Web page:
Therapy dogs bring new tricks to Arvada middle school

By Peyton Garcia for The Denver Post

Simply getting through a day at school can be demanding for 8-year-old Sam Thompson — He has autism and a heart condition. His typical day looks a little different than his classmates’, with visits to a variety of therapists and an early departure from school each afternoon.

“A full day of school is pretty hard for Sam,” said Daniel Thompson, Sam’s father. “He doesn’t have the mental or physical stamina to make that happen. Having an abbreviated day is good for everybody — for Sam and the teachers.”

So, when special education teacher Denise Gillette learned about a program that pairs people with therapeutic companion animals, she immediately thought of Sam. The nonprofit Human-Animal Bond in Colorado, coordinated through Colorado State University, was created to “improve the quality of life for people of all ages through the therapeutic use of companion animals,” according to its website. The organization provides animal-assisted therapy services in partnership with public schools, hospitals, youth correctional facilities, the Veterans Administration and other programs and organizations throughout the Front Range.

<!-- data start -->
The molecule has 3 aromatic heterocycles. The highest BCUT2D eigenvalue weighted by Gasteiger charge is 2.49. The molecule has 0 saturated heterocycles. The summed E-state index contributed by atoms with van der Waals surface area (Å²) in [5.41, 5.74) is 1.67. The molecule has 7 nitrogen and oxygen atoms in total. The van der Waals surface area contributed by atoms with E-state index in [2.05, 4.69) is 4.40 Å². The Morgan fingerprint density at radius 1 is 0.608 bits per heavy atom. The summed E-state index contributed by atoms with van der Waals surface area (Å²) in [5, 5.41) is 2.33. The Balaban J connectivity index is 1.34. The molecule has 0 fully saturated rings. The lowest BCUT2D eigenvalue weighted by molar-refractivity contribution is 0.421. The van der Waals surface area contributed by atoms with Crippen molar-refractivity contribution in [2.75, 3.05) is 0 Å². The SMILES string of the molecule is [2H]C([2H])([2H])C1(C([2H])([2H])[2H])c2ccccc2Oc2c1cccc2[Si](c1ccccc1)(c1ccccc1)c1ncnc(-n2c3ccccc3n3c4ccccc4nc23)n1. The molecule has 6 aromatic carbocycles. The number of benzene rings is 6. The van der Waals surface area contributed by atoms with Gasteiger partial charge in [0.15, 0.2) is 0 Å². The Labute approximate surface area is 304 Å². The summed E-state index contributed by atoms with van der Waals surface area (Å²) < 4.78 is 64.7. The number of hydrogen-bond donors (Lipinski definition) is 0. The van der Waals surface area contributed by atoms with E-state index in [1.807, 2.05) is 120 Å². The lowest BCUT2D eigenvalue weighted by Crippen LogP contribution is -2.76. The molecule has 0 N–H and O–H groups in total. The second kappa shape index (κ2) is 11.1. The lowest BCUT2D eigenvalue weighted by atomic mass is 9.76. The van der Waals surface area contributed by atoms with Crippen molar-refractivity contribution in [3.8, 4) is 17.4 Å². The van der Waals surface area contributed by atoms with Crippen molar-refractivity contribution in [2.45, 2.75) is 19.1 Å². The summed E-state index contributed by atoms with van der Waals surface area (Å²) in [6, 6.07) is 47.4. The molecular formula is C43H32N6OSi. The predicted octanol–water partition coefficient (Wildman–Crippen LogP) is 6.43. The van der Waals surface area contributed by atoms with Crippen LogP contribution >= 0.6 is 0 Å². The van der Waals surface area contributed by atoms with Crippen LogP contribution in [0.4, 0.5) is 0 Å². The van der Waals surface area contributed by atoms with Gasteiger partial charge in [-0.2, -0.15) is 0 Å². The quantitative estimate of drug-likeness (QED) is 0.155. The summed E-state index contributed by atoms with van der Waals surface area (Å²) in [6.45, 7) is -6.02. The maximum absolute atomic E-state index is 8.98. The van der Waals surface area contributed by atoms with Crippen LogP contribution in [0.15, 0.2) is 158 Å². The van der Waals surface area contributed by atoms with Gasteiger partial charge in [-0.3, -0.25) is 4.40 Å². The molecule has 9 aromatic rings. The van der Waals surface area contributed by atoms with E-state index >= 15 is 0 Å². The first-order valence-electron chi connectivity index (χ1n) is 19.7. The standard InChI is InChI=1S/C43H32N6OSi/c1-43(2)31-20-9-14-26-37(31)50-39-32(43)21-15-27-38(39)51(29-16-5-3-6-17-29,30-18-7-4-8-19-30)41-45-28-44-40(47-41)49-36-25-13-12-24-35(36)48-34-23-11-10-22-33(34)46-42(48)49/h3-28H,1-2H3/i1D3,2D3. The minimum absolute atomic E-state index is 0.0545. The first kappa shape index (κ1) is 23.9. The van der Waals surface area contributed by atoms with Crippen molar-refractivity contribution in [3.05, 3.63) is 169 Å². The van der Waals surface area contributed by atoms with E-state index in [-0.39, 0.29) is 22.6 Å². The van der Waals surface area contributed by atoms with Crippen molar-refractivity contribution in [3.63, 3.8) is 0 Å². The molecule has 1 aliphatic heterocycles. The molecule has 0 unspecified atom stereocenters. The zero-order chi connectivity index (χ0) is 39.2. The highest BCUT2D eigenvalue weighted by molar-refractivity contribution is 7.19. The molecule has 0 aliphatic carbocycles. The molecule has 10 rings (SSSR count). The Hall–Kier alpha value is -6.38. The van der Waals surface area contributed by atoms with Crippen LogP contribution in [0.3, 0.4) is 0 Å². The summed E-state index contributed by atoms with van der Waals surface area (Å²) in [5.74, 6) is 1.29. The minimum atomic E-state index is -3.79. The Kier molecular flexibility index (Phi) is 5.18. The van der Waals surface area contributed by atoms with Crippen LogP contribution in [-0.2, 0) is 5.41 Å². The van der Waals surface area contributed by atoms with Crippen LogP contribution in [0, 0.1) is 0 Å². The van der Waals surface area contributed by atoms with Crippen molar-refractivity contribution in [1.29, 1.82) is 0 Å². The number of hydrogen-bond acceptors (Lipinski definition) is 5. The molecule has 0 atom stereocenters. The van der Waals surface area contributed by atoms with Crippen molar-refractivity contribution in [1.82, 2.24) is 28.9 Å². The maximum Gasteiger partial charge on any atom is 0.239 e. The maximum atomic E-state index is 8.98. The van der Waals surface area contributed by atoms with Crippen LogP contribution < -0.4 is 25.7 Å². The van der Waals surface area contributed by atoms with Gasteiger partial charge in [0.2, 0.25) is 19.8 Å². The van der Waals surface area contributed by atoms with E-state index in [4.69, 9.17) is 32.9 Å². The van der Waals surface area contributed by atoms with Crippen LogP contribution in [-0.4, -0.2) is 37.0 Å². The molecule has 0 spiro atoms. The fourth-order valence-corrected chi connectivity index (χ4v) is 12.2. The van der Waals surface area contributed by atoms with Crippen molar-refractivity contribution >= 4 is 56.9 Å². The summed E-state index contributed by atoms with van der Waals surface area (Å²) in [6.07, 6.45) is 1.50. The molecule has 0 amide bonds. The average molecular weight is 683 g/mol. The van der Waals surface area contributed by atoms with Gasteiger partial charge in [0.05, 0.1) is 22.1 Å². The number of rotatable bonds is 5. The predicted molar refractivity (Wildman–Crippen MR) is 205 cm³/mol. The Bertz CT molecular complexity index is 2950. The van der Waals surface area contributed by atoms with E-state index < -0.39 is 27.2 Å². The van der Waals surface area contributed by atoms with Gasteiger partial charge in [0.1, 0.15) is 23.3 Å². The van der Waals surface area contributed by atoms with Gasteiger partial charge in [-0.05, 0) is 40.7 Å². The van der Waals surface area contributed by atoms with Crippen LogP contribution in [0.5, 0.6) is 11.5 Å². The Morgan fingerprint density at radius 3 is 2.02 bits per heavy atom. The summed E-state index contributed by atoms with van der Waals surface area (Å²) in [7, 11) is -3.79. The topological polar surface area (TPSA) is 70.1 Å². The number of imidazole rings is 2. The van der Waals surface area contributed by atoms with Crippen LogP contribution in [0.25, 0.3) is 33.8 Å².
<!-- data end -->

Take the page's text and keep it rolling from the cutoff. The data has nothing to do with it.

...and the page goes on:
Gillette wanted to see if bringing therapy dogs to Van Arsdale Elementary School, where she teaches, could benefit Sam.

Enter Mojo, the Portuguese water dog.

Mojo and Sam began spending about 20 minutes together once a week more than a year ago. Sam read to the dog, wrote stories about him and helped Mojo perform tricks.

“We worked on social skills and fine motor skills and sequencing — following directions with steps and orders — and just building confidence,” Gillette said of Sam’s initial months with Mojo.

Gillette considered the pairing a trial run, but soon enough she had four other students visiting with the dog.

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